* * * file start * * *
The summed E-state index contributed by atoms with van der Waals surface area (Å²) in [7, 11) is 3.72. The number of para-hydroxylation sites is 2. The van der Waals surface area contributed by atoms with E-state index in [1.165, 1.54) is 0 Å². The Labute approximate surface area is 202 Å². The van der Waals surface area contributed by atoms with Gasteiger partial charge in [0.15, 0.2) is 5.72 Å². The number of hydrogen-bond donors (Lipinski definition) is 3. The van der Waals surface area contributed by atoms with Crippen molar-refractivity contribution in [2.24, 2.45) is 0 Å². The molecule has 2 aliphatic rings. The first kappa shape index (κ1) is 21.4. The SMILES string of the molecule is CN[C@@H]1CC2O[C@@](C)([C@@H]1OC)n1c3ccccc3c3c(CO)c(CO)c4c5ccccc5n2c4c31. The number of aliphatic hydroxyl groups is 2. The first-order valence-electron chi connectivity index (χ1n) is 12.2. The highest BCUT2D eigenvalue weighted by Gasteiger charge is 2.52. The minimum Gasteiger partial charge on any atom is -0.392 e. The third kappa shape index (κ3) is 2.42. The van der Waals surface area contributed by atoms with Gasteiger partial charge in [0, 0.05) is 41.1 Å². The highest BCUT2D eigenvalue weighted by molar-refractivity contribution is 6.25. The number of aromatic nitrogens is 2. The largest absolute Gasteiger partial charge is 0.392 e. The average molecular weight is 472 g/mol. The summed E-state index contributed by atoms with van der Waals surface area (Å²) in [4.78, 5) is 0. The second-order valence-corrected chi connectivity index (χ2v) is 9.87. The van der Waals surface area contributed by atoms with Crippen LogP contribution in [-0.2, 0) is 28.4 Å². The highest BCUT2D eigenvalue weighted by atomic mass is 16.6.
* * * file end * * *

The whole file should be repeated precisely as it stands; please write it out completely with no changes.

The summed E-state index contributed by atoms with van der Waals surface area (Å²) in [7, 11) is 3.72. The number of para-hydroxylation sites is 2. The van der Waals surface area contributed by atoms with E-state index in [1.165, 1.54) is 0 Å². The Labute approximate surface area is 202 Å². The van der Waals surface area contributed by atoms with Gasteiger partial charge in [0.15, 0.2) is 5.72 Å². The number of hydrogen-bond donors (Lipinski definition) is 3. The van der Waals surface area contributed by atoms with Crippen molar-refractivity contribution in [2.24, 2.45) is 0 Å². The molecule has 2 aliphatic rings. The first kappa shape index (κ1) is 21.4. The SMILES string of the molecule is CN[C@@H]1CC2O[C@@](C)([C@@H]1OC)n1c3ccccc3c3c(CO)c(CO)c4c5ccccc5n2c4c31. The number of aliphatic hydroxyl groups is 2. The first-order valence-electron chi connectivity index (χ1n) is 12.2. The highest BCUT2D eigenvalue weighted by Gasteiger charge is 2.52. The minimum Gasteiger partial charge on any atom is -0.392 e. The third kappa shape index (κ3) is 2.42. The van der Waals surface area contributed by atoms with Gasteiger partial charge in [0, 0.05) is 41.1 Å². The highest BCUT2D eigenvalue weighted by molar-refractivity contribution is 6.25. The number of aromatic nitrogens is 2. The largest absolute Gasteiger partial charge is 0.392 e. The average molecular weight is 472 g/mol. The summed E-state index contributed by atoms with van der Waals surface area (Å²) in [4.78, 5) is 0. The second-order valence-corrected chi connectivity index (χ2v) is 9.87. The van der Waals surface area contributed by atoms with Crippen LogP contribution in [-0.2, 0) is 28.4 Å². The highest BCUT2D eigenvalue weighted by atomic mass is 16.6.